Warren and his family then moved from Bowling Green, Ohio, to Ames, Iowa, to spend a year and a half learning from the Cornerstone team. Cornerstone then sent Warren and Ronnie Goble to Madison to start Doxa. Warren serves as Doxa’s lead pastor, and Goble serves as its director of The Salt Company, the church’s collegiate ministry. Warren and Gable serve alongside three other elders from Cornerstone who live in Iowa and provide oversight for the church until it can select its own elders.
Prospective church planters at Cornerstone spend two years in a residency program at the church. Those who plan on serving as lead planters spend a year in Cornerstone’s Salt Company, engaging college students, and another year in the church’s community ministries to get a glimpse into how it engages Ames beyond the Iowa State campus. The prospective Salt Company director spends two years serving as part of The Salt Company at Cornerstone.
“When you’re on your own, it’s like walking in to a battle with you and maybe a few of your friends, and you’re like, ‘Let’s go to war,’” Warren said. “But when you’re a part of a network, you’re rolling into battle with an army behind you that’s there for encouragement, that’s there for equipping, resourcing and all that stuff. It’s a tremendous blessing.”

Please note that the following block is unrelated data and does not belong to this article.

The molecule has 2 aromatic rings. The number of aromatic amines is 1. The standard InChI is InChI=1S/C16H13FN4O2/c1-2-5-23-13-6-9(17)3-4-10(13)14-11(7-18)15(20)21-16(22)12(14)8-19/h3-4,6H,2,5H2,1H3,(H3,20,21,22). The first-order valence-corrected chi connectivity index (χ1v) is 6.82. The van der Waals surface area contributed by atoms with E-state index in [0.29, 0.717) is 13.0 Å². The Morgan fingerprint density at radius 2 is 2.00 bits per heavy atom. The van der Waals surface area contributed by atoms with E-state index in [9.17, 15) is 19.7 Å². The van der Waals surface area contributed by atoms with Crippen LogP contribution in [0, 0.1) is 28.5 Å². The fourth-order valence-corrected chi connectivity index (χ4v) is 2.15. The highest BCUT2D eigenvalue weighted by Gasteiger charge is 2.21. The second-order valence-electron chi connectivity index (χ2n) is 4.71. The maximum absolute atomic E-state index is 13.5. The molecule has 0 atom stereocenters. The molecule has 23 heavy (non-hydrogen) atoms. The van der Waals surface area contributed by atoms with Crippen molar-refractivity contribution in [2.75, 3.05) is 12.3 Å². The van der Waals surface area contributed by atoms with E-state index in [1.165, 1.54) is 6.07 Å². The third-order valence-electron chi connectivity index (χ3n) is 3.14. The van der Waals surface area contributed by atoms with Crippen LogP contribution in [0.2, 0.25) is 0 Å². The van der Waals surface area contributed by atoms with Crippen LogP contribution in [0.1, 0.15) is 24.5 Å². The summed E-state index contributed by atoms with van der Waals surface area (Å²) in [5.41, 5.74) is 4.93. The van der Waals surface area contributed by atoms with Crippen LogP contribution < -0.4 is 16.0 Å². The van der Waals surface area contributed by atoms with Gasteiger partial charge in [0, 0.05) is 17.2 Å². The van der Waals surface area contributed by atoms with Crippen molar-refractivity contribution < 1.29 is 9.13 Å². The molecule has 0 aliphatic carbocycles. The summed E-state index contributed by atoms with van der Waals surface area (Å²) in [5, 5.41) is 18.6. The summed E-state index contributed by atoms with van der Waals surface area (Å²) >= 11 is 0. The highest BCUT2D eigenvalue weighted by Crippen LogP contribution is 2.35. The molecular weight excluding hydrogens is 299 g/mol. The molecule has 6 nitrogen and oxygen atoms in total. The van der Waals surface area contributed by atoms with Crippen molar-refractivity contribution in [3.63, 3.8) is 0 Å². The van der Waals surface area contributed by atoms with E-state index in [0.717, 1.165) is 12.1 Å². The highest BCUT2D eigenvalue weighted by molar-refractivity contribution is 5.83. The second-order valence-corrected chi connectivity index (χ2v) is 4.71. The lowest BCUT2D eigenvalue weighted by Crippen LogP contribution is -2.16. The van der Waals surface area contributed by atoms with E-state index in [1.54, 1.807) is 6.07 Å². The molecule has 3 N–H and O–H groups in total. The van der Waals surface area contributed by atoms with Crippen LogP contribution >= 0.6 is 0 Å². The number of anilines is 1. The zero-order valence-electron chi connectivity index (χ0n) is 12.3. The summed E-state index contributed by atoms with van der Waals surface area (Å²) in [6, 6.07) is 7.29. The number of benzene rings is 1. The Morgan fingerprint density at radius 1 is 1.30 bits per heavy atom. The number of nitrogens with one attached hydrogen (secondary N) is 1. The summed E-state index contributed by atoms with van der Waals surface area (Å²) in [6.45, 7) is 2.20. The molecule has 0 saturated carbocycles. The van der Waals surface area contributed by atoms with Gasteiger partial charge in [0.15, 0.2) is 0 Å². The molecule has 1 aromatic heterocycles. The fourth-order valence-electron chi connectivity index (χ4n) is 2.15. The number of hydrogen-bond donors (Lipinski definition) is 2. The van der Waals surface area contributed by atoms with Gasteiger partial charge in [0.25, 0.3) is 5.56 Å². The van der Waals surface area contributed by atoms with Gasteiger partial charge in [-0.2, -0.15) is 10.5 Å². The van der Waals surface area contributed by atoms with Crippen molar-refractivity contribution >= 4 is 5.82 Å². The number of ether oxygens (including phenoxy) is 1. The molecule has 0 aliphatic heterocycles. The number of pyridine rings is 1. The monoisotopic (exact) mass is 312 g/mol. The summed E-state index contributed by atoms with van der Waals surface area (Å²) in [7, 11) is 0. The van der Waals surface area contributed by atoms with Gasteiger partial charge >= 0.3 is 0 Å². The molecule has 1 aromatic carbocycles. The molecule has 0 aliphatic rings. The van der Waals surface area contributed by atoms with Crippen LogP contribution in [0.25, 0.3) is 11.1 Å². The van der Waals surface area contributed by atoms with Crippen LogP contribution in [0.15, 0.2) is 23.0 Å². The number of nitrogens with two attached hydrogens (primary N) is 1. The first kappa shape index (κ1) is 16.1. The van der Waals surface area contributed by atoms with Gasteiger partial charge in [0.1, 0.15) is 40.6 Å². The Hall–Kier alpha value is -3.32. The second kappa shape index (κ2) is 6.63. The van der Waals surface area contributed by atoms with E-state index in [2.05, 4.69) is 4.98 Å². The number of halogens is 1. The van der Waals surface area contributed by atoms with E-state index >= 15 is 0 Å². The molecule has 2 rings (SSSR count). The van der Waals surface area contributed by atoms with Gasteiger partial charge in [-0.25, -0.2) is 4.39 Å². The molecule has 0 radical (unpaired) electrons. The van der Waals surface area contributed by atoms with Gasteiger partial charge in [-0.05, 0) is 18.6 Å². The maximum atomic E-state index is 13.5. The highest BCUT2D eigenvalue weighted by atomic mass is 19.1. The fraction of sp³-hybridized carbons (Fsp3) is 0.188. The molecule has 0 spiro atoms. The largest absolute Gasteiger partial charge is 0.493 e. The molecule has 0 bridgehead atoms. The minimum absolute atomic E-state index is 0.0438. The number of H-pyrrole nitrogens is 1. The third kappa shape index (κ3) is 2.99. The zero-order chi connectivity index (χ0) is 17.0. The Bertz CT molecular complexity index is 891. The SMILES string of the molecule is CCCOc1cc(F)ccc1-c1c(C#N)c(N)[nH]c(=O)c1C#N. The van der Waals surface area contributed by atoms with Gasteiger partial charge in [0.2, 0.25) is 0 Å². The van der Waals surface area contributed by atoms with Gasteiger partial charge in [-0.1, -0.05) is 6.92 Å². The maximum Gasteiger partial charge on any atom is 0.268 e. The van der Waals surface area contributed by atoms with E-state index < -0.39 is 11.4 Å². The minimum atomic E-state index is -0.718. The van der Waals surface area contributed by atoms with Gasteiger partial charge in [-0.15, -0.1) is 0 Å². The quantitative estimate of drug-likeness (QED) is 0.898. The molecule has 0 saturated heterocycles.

Nesbitt says what The Salt Network provides Doxa and other church plants in terms of support, the Send Network and the North American Mission Board provides for them.
“The Send Network is a great resource for us,” Nesbitt said. “There’s shared collaborative learning that we get. There’re resources we’re able to utilize. There’s leadership that we’ve come in contact with. We would have never done this if we would not have been challenged to do so by Brian Frye (NAMB’s national collegiate strategist) and Kevin Ezell (NAMB’s president).”